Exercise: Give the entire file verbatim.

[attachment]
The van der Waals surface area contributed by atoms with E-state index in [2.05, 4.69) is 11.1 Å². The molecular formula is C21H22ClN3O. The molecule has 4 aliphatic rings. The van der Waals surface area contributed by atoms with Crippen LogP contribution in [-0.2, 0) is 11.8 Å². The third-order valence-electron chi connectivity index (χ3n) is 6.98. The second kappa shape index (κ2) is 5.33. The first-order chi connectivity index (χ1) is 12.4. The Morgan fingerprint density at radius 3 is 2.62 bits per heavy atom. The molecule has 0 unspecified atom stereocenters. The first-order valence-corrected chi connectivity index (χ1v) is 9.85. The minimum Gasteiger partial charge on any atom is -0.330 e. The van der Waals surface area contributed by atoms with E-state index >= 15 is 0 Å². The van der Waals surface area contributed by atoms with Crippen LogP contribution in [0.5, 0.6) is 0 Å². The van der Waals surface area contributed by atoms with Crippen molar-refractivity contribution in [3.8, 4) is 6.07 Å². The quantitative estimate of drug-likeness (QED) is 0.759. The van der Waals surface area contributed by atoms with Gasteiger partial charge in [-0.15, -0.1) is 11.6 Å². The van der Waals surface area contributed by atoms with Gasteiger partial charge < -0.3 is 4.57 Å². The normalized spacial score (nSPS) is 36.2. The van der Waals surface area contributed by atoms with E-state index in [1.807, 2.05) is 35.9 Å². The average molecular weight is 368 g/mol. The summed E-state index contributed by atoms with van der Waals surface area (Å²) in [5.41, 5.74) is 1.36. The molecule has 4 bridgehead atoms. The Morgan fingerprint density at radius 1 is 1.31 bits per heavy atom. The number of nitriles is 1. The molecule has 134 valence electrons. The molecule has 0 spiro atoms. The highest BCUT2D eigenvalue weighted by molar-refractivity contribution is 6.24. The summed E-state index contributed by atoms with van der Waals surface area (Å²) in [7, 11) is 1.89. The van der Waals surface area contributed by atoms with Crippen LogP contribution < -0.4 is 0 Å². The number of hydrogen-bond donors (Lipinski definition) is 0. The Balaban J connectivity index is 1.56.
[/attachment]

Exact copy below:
The van der Waals surface area contributed by atoms with E-state index in [2.05, 4.69) is 11.1 Å². The molecular formula is C21H22ClN3O. The molecule has 4 aliphatic rings. The van der Waals surface area contributed by atoms with Crippen LogP contribution in [-0.2, 0) is 11.8 Å². The third-order valence-electron chi connectivity index (χ3n) is 6.98. The second kappa shape index (κ2) is 5.33. The first-order chi connectivity index (χ1) is 12.4. The Morgan fingerprint density at radius 3 is 2.62 bits per heavy atom. The molecule has 0 unspecified atom stereocenters. The first-order valence-corrected chi connectivity index (χ1v) is 9.85. The minimum Gasteiger partial charge on any atom is -0.330 e. The van der Waals surface area contributed by atoms with E-state index >= 15 is 0 Å². The van der Waals surface area contributed by atoms with Crippen LogP contribution in [0.5, 0.6) is 0 Å². The van der Waals surface area contributed by atoms with Crippen molar-refractivity contribution in [3.8, 4) is 6.07 Å². The quantitative estimate of drug-likeness (QED) is 0.759. The van der Waals surface area contributed by atoms with Gasteiger partial charge in [-0.15, -0.1) is 11.6 Å². The van der Waals surface area contributed by atoms with Gasteiger partial charge < -0.3 is 4.57 Å². The normalized spacial score (nSPS) is 36.2. The van der Waals surface area contributed by atoms with E-state index in [1.807, 2.05) is 35.9 Å². The average molecular weight is 368 g/mol. The summed E-state index contributed by atoms with van der Waals surface area (Å²) in [5.41, 5.74) is 1.36. The molecule has 4 bridgehead atoms. The Morgan fingerprint density at radius 1 is 1.31 bits per heavy atom. The number of nitriles is 1. The molecule has 134 valence electrons. The molecule has 0 spiro atoms. The highest BCUT2D eigenvalue weighted by molar-refractivity contribution is 6.24. The summed E-state index contributed by atoms with van der Waals surface area (Å²) in [7, 11) is 1.89. The van der Waals surface area contributed by atoms with Crippen LogP contribution < -0.4 is 0 Å². The number of hydrogen-bond donors (Lipinski definition) is 0. The Balaban J connectivity index is 1.56.